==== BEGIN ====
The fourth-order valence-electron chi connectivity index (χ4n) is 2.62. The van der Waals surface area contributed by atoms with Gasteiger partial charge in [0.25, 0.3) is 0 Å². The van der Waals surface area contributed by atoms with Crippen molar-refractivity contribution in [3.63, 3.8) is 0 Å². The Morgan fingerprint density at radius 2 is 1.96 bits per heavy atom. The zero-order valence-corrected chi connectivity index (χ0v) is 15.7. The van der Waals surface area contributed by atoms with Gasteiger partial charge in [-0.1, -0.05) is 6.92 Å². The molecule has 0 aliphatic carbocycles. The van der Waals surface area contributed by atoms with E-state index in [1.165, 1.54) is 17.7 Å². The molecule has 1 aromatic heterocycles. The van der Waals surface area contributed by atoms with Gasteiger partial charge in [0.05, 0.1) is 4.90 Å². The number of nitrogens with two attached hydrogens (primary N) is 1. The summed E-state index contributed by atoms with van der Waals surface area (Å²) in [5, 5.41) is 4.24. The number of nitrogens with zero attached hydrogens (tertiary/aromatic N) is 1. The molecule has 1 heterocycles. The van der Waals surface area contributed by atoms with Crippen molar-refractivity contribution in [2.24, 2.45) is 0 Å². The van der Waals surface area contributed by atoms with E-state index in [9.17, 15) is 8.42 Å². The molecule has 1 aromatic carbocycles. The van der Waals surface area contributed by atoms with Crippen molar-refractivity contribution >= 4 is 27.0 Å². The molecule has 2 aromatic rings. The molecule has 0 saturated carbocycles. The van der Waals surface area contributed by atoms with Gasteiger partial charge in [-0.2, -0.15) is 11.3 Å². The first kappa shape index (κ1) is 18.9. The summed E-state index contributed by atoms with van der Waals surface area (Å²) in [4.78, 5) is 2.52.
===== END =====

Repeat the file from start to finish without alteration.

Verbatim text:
The fourth-order valence-electron chi connectivity index (χ4n) is 2.62. The van der Waals surface area contributed by atoms with Gasteiger partial charge in [0.25, 0.3) is 0 Å². The van der Waals surface area contributed by atoms with Crippen molar-refractivity contribution in [3.63, 3.8) is 0 Å². The Morgan fingerprint density at radius 2 is 1.96 bits per heavy atom. The zero-order valence-corrected chi connectivity index (χ0v) is 15.7. The van der Waals surface area contributed by atoms with Gasteiger partial charge in [-0.1, -0.05) is 6.92 Å². The molecule has 0 aliphatic carbocycles. The van der Waals surface area contributed by atoms with E-state index in [1.165, 1.54) is 17.7 Å². The molecule has 1 aromatic heterocycles. The van der Waals surface area contributed by atoms with Gasteiger partial charge in [0.05, 0.1) is 4.90 Å². The number of nitrogens with two attached hydrogens (primary N) is 1. The summed E-state index contributed by atoms with van der Waals surface area (Å²) in [5, 5.41) is 4.24. The number of nitrogens with zero attached hydrogens (tertiary/aromatic N) is 1. The molecule has 1 heterocycles. The van der Waals surface area contributed by atoms with Crippen molar-refractivity contribution in [2.24, 2.45) is 0 Å². The van der Waals surface area contributed by atoms with E-state index in [9.17, 15) is 8.42 Å². The molecule has 1 aromatic carbocycles. The van der Waals surface area contributed by atoms with Crippen molar-refractivity contribution >= 4 is 27.0 Å². The molecule has 2 aromatic rings. The molecule has 0 saturated carbocycles. The van der Waals surface area contributed by atoms with Gasteiger partial charge in [-0.2, -0.15) is 11.3 Å². The first kappa shape index (κ1) is 18.9. The summed E-state index contributed by atoms with van der Waals surface area (Å²) in [4.78, 5) is 2.52.